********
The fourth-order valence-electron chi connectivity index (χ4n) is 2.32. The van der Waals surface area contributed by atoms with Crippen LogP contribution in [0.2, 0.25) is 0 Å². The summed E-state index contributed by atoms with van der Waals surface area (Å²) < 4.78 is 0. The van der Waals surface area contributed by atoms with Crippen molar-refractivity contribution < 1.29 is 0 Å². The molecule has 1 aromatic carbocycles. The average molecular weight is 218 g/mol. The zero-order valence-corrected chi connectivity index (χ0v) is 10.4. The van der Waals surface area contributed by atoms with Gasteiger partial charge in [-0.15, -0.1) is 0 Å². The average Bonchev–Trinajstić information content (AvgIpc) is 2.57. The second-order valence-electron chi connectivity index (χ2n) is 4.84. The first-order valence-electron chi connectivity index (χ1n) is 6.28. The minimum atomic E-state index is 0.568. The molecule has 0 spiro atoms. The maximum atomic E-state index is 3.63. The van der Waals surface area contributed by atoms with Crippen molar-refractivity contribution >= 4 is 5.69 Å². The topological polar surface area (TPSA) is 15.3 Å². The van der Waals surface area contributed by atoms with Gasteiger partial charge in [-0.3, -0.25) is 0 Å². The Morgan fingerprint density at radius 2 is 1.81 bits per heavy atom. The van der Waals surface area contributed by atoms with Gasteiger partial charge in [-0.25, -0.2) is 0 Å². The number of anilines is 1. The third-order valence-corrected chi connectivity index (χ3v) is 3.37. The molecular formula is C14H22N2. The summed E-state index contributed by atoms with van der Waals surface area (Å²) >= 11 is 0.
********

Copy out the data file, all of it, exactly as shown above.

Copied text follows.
The fourth-order valence-electron chi connectivity index (χ4n) is 2.32. The van der Waals surface area contributed by atoms with Crippen LogP contribution in [0.2, 0.25) is 0 Å². The summed E-state index contributed by atoms with van der Waals surface area (Å²) < 4.78 is 0. The van der Waals surface area contributed by atoms with Crippen molar-refractivity contribution < 1.29 is 0 Å². The molecule has 1 aromatic carbocycles. The average molecular weight is 218 g/mol. The zero-order valence-corrected chi connectivity index (χ0v) is 10.4. The van der Waals surface area contributed by atoms with Gasteiger partial charge in [-0.15, -0.1) is 0 Å². The average Bonchev–Trinajstić information content (AvgIpc) is 2.57. The second-order valence-electron chi connectivity index (χ2n) is 4.84. The first-order valence-electron chi connectivity index (χ1n) is 6.28. The minimum atomic E-state index is 0.568. The molecule has 0 spiro atoms. The maximum atomic E-state index is 3.63. The van der Waals surface area contributed by atoms with Crippen molar-refractivity contribution >= 4 is 5.69 Å². The topological polar surface area (TPSA) is 15.3 Å². The van der Waals surface area contributed by atoms with Gasteiger partial charge in [-0.3, -0.25) is 0 Å². The Morgan fingerprint density at radius 2 is 1.81 bits per heavy atom. The van der Waals surface area contributed by atoms with Gasteiger partial charge in [-0.25, -0.2) is 0 Å². The number of anilines is 1. The third-order valence-corrected chi connectivity index (χ3v) is 3.37. The molecular formula is C14H22N2. The summed E-state index contributed by atoms with van der Waals surface area (Å²) >= 11 is 0.